Friday, February 15, 2008

Encounters with the Sri Lanka Administrative Service - I

The Sri Lanka Adminstrative Service is official title of a creature that the general public usually describe as bureaucrats or government servants.

The SLAS was created by Sirimavo Bandaranaike in the 1960's. The original admnstrative system was the elite Ceylon Civil Service, which had a well earned repuation for efficiency and integrity. Civil Servants were drawn from the very best of the University graduates (believe it or not, the local universities produced world-class products, before politicisation). These were men on high intellect and integrity, their service ethos was to serve the general public efficiently, withn the parameters set by the Minister in Charge, but ensuring that nothing contravened the constitution, the Financial and administrative regulations and the conscience of the officer. Being of high intellect and often of independant means they would not be browbeaten into anything. The ministers thus had a tough time implementing impractical, unnecessary or silly rules. The minister would need to convince the Permanent Secretary or other department head of the usefulness of the measure before it could be implemented properly.

This grated on the nerves of Felix Dias Bandaranaike and Mrs Bandaranaike. They decided they wanted a more servile system, one in which Civil Servants would not question, but obey. They decided to abolish the Civil Service. Existing officers were offered either immediate termination of service with pension or a limited further period of service (upto 10 years Or retirement I believe) and then termination with pension.

At a stroke, a system carefully built over a century and a half was skewered and half its guts removed. It evolved into the Ceylon Administrative Service and later the Sri Lanka Administrative Service.

The edifice did not crumble overnight. Although a good many officers left immediatedly, and were eagerly snapped up by such instututions and the World Bank and the UN, others remained.

Politicians began to stuff the service with their catchers. As the older CCS officers retired their place was taken by the newer appointees, who were mostly political appointees, chosen for their loyalty to ministers and not on ability.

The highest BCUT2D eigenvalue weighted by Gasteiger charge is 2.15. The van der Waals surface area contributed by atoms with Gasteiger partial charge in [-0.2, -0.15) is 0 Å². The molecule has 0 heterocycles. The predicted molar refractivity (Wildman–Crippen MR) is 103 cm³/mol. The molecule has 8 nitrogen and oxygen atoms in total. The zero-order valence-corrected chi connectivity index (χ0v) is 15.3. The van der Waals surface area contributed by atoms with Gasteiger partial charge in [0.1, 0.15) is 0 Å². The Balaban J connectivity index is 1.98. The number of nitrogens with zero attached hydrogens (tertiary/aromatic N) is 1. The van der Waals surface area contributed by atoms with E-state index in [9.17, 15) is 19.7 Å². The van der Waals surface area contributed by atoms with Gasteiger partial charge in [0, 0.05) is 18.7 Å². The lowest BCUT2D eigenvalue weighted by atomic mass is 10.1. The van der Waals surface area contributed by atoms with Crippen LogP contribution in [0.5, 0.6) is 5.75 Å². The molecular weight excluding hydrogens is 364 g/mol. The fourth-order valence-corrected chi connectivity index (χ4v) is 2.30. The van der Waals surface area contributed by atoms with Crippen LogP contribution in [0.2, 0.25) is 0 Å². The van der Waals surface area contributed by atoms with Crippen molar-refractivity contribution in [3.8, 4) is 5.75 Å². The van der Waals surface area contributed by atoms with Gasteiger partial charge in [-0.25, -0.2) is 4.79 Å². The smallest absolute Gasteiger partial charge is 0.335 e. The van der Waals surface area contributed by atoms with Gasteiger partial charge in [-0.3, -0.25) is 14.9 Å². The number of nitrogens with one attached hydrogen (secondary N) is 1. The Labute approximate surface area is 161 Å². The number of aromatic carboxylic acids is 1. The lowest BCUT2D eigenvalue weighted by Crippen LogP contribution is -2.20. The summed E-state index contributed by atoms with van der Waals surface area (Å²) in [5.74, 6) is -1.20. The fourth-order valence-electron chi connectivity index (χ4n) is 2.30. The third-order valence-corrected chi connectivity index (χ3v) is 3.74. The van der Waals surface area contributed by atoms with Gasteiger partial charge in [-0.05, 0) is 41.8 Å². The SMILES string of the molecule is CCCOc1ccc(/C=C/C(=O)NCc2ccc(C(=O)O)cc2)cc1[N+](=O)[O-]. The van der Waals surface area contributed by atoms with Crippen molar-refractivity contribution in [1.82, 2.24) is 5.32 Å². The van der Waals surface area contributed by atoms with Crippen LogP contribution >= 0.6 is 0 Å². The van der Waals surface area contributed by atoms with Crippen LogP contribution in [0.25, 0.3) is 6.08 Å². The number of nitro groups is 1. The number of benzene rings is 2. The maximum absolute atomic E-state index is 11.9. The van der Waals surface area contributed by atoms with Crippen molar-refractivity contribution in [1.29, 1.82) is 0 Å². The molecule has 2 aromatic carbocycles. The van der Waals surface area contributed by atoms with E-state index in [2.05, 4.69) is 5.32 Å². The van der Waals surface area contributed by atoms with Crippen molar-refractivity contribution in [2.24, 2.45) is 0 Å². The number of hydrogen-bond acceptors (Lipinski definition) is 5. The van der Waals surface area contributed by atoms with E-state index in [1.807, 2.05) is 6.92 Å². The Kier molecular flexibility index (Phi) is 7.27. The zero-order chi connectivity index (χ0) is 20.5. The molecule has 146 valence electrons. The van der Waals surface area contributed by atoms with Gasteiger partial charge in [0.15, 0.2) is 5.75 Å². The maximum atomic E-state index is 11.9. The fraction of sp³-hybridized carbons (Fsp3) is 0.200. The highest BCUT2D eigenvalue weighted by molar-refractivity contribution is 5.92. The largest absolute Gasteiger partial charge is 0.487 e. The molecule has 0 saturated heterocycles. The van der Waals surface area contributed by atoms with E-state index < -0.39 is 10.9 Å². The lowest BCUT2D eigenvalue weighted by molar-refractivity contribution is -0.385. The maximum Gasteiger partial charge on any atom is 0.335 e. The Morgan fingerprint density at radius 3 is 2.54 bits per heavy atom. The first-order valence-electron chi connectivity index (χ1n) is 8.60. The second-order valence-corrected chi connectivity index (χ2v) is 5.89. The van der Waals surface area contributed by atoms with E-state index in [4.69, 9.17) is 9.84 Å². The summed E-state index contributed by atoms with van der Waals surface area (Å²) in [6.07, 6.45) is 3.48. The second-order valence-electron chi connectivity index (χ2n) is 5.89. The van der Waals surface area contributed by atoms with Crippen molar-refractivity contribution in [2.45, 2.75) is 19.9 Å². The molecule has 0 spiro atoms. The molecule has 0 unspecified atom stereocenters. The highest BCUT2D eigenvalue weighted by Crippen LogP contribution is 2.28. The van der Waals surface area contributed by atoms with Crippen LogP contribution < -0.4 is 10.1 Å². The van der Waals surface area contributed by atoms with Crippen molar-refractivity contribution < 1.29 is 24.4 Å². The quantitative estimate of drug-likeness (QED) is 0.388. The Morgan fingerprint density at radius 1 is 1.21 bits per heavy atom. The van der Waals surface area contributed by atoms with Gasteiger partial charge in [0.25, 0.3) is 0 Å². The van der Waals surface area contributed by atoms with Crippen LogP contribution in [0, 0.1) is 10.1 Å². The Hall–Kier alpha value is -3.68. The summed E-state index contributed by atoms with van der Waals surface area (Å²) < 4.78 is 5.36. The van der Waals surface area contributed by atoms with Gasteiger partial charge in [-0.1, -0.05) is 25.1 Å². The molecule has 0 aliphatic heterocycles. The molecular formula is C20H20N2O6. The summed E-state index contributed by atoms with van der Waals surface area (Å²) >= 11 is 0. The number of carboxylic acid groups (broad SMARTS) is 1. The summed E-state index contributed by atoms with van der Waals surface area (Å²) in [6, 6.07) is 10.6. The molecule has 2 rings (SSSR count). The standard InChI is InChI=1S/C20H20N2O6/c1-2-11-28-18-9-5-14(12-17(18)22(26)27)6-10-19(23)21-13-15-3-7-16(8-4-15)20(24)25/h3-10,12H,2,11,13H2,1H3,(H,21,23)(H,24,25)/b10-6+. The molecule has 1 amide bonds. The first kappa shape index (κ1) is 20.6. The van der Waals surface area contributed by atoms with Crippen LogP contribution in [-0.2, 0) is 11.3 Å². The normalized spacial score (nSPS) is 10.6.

In the meantime, the authorities, in wisdom had turned their attention to the destruction of the education system, first the Universities and then the schools.

Gradually the system crumbled and we have the monster of today. Who is interested in a government job today? Mostly people will little ambition and less ability. Who is interested in entering the local University system, at one time amongst the best in Asia?

This brings me to my next post - an encounter with ths Sri Lanka Customs.


pissu perera said...

this is something i heard in office, and being the kind of office that it was, i'm sure there is more truth to it than to what usually floats around the grapevine. quite a few educated people in middle management in the private sector with comfortable salaries are leaving those jobs to enter the government sector in an effort to turn things around. an example would be the GM of railways, gunaruwan somebody if i remember right. the problem here though is that the system is too strong to be changed by a few people and they might leave in frustration before any change occurs.

Jack Point said...

It is good to hear that a few people are trying, although, as you surmise, it is difficult for one man to put a whole system right.

Still, any improvement is a plus so lets hope whoever tries succeeds!